The residue of this engagement, and the act of separation, will be distilled in two photocopies of the common book. Each artist will travel back to their home with one photocopy version, and will edit the story from their individual setting. These basic units of assembly and the process of their re-construction are similar to those inherent in Kurt Schwitters’ ‘Merz’, in how they are taken apart and rebuilt, in this instance, under the influence of each artist’s counterpoint in one another. The two versions will be marked, scuffed from travel, underlined to signify importance, corrected in their handwriting to show the artists viewpoint, these will then be posted by the artists back to the residency location in Johannesburg, with the final display of the two versions, including their respective envelopes and travel wear, placed on a table in the Outlet space. Visitors will be invited to read and compare notes from the two worn versions, existing in the same place; an imagined time-share of space, ideas and practice, where another fills the void.

Words by Bronwen Shelwell.


Hedwig Houben is an artist from the Netherlands, currently completing a residency in Belgium, at the world renowned HISK in Ghent. Colour and Shapes, a Short Explanation of my Artistic Practice is a video screening of a performance by Houben, detailing her artistic practices and perspectives, presented as a subtitled narration. The performance didactically demonstrates the poetic and formal passages of exchange between colour, form, shape, space and structure. At once Houben is naïve and critical in her understanding of sculptural, spatial and formal awareness. 

The video adaptation is a re-staging of Houben’s original lecture, performed live in Rotterdam, Dusselfdorf, and Breda. Houben begins her lecture by constructing and deconstructing archetypal geometric shapes made from grey clay in order to explain her artistic practice. She utilizes a model using fundamental shapes including: the cube, sphere, pyramid, cylinder and cone, which are sculpted into tangible objects. Her ambition is to make these foundational forms flawless “desired objects”, as she calls them, and in the process establish the impossibility of her inquiry.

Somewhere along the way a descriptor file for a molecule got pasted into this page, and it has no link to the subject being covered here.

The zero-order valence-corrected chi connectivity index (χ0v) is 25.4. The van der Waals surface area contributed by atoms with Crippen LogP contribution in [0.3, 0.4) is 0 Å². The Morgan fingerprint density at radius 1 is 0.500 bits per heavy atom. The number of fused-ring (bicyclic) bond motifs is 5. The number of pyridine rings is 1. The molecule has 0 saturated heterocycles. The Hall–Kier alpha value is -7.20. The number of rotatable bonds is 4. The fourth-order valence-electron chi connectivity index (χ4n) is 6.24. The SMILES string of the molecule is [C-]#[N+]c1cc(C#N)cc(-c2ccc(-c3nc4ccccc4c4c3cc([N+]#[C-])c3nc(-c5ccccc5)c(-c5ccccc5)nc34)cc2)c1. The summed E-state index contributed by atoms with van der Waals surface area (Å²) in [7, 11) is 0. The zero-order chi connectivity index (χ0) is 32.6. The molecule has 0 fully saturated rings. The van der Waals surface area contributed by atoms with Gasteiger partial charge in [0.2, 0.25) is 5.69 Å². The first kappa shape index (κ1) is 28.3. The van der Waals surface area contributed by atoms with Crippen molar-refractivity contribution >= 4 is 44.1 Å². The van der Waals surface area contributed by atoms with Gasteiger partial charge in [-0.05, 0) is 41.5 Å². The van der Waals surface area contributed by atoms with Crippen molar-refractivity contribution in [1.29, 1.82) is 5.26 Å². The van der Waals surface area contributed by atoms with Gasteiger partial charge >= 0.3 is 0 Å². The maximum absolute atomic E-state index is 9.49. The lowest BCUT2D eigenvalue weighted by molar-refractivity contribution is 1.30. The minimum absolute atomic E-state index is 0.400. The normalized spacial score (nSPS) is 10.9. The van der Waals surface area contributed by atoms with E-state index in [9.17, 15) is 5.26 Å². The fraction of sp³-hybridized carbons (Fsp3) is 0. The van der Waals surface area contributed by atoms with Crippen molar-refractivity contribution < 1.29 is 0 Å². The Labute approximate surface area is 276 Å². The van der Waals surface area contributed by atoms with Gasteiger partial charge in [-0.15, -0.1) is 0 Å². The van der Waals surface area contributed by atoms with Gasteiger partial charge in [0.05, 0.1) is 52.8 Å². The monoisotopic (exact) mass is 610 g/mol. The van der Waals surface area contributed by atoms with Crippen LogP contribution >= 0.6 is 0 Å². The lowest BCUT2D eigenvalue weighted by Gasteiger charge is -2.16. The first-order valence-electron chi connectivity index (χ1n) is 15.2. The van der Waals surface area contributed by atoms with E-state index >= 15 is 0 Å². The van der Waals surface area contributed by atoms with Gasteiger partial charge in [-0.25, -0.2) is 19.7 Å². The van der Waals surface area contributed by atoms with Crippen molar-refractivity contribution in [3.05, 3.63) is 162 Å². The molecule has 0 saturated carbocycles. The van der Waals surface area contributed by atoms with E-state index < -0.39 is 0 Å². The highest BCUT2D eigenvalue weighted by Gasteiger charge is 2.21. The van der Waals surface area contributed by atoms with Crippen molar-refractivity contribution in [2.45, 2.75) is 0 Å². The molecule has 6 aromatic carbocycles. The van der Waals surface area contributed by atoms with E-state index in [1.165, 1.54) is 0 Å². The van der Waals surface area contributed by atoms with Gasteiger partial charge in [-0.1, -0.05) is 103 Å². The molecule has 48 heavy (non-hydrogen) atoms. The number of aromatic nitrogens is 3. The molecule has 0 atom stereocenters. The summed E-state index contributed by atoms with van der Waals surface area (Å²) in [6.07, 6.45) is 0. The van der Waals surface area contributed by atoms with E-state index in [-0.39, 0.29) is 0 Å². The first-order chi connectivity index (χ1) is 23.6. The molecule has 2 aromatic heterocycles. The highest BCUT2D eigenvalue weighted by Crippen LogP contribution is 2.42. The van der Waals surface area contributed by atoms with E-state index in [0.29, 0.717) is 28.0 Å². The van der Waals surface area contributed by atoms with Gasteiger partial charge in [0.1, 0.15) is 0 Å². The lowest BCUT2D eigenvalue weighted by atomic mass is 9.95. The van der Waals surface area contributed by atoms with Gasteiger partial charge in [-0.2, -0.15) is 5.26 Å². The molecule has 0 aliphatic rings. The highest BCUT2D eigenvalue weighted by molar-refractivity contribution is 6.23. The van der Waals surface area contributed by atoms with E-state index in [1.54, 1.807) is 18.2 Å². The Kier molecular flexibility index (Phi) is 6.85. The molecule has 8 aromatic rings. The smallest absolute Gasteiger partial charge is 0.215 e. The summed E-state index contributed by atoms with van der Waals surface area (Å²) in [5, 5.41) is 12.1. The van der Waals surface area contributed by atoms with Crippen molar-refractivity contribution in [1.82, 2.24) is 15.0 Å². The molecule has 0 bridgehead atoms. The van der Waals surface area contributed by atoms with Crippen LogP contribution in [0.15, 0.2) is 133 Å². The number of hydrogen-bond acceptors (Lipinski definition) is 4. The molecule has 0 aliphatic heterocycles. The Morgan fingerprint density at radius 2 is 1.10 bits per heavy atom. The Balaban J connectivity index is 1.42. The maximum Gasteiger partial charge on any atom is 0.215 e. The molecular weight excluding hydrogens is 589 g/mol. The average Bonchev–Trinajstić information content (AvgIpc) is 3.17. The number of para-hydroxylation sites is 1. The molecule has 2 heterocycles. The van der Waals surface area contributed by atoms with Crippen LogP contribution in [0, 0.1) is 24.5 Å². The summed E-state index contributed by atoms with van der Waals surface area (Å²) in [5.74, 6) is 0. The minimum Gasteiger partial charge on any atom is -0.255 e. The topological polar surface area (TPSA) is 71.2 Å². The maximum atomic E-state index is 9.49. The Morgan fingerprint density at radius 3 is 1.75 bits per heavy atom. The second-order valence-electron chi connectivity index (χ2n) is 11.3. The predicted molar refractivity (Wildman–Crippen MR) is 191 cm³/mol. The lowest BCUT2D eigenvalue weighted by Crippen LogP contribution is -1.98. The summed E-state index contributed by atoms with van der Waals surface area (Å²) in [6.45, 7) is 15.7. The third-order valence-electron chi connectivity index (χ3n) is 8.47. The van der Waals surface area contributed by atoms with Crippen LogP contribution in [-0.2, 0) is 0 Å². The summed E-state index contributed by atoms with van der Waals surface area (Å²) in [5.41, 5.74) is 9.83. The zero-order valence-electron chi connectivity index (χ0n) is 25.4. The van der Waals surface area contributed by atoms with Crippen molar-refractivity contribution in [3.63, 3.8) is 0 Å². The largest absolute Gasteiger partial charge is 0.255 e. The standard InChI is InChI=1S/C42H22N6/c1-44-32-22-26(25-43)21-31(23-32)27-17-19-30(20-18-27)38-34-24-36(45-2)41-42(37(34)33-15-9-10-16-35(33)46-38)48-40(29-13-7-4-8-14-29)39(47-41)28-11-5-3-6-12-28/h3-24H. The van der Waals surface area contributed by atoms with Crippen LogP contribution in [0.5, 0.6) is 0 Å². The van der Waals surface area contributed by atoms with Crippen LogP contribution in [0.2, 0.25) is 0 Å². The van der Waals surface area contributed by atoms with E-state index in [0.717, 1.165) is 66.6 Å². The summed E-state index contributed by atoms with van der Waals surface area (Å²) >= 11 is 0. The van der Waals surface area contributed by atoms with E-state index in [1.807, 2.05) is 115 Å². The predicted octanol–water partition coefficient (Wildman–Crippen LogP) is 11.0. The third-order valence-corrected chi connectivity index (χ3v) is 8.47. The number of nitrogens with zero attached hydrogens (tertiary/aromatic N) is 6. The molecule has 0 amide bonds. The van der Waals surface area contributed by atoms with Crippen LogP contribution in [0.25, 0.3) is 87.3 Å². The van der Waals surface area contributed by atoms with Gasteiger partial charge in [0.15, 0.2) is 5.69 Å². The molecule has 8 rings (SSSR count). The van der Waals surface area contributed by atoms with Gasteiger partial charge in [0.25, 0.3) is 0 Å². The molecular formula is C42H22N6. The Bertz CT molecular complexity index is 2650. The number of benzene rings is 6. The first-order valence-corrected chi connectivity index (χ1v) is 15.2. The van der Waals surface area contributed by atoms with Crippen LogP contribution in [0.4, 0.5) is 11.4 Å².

Houben utilizes an almost naïve tone in order to bring across her somewhat complicated thesis, affecting a playfulness towards her findings. As such, she begins a narrative around her practice, enlisting every object to action, with each gesture serving multiple ontological and epistemological triggers. Each object comes with its own guise and individual qualities, affording a separate reading, but at the same time cannot be separated from its relation to the others, bringing with it different problems and resolutions. The forms become the grammar of the artwork; and as such the basic units of her lecture are deliberately tame, allowing the viewer to concentrate on the subtleties inherent to the arrangement of each shape, and the differing relationships that begin to emerge. The arrangements become ‘endings’, while the forms are ‘the means’, placing primary importance upon processes and proximity.

Throughout her talk Houben molds and flexes these anamorphic relations, shaping her will against the logic of formalism. The objects emerge as identities, and are restrained to an extent by her endeavors to interrogate Modernist traditions, specifically reductivist logic, where the connection between aesthetic planes and voids between these three-dimensional shapes highlight the miscellany of Houben’s visual symbolism. More specifically, the influence of Modernist formalism in Houben’s work recalls the theories of the Bauhaus school, which fundamentally simplified forms using both rationalism and functionalism, coalescing in a philosophy about formal codes and systems in art and design. The influence of Bauhaus would later culminate with the work of Minimalists, such as Sol Lewitt. This influence is especially evident in the printed version of Houben’s lecture, called Colour And Shape, A Conversation About Concept And Meaning (below).